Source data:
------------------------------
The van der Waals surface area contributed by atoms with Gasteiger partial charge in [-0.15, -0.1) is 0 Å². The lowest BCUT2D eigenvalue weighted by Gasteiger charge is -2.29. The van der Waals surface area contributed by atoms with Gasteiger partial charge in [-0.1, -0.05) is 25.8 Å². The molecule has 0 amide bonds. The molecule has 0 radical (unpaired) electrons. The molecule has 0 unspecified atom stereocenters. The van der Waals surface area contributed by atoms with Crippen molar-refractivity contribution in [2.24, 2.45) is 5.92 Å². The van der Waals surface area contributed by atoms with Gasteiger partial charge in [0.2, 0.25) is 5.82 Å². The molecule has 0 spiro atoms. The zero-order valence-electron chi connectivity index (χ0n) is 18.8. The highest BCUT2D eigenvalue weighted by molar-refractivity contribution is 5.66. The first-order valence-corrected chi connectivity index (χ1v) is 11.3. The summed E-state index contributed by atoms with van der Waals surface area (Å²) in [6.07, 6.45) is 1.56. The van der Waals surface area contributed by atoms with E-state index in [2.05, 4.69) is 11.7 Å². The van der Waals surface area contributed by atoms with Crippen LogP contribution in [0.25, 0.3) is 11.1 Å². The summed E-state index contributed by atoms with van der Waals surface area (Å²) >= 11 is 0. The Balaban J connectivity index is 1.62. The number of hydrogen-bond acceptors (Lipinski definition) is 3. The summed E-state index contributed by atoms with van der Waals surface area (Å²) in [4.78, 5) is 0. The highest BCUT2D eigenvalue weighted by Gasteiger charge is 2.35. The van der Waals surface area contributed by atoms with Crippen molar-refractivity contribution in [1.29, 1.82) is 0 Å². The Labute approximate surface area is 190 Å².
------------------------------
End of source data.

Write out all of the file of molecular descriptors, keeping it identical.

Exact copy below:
The van der Waals surface area contributed by atoms with Gasteiger partial charge in [-0.15, -0.1) is 0 Å². The lowest BCUT2D eigenvalue weighted by Gasteiger charge is -2.29. The van der Waals surface area contributed by atoms with Gasteiger partial charge in [-0.1, -0.05) is 25.8 Å². The molecule has 0 amide bonds. The molecule has 0 radical (unpaired) electrons. The molecule has 0 unspecified atom stereocenters. The van der Waals surface area contributed by atoms with Crippen molar-refractivity contribution in [2.24, 2.45) is 5.92 Å². The van der Waals surface area contributed by atoms with Gasteiger partial charge in [0.2, 0.25) is 5.82 Å². The molecule has 0 spiro atoms. The zero-order valence-electron chi connectivity index (χ0n) is 18.8. The highest BCUT2D eigenvalue weighted by molar-refractivity contribution is 5.66. The first-order valence-corrected chi connectivity index (χ1v) is 11.3. The summed E-state index contributed by atoms with van der Waals surface area (Å²) in [6.07, 6.45) is 1.56. The van der Waals surface area contributed by atoms with E-state index in [2.05, 4.69) is 11.7 Å². The van der Waals surface area contributed by atoms with Crippen LogP contribution in [0.25, 0.3) is 11.1 Å². The summed E-state index contributed by atoms with van der Waals surface area (Å²) >= 11 is 0. The Balaban J connectivity index is 1.62. The number of hydrogen-bond acceptors (Lipinski definition) is 3. The summed E-state index contributed by atoms with van der Waals surface area (Å²) in [4.78, 5) is 0. The highest BCUT2D eigenvalue weighted by Gasteiger charge is 2.35. The van der Waals surface area contributed by atoms with Crippen molar-refractivity contribution in [1.29, 1.82) is 0 Å². The Labute approximate surface area is 190 Å².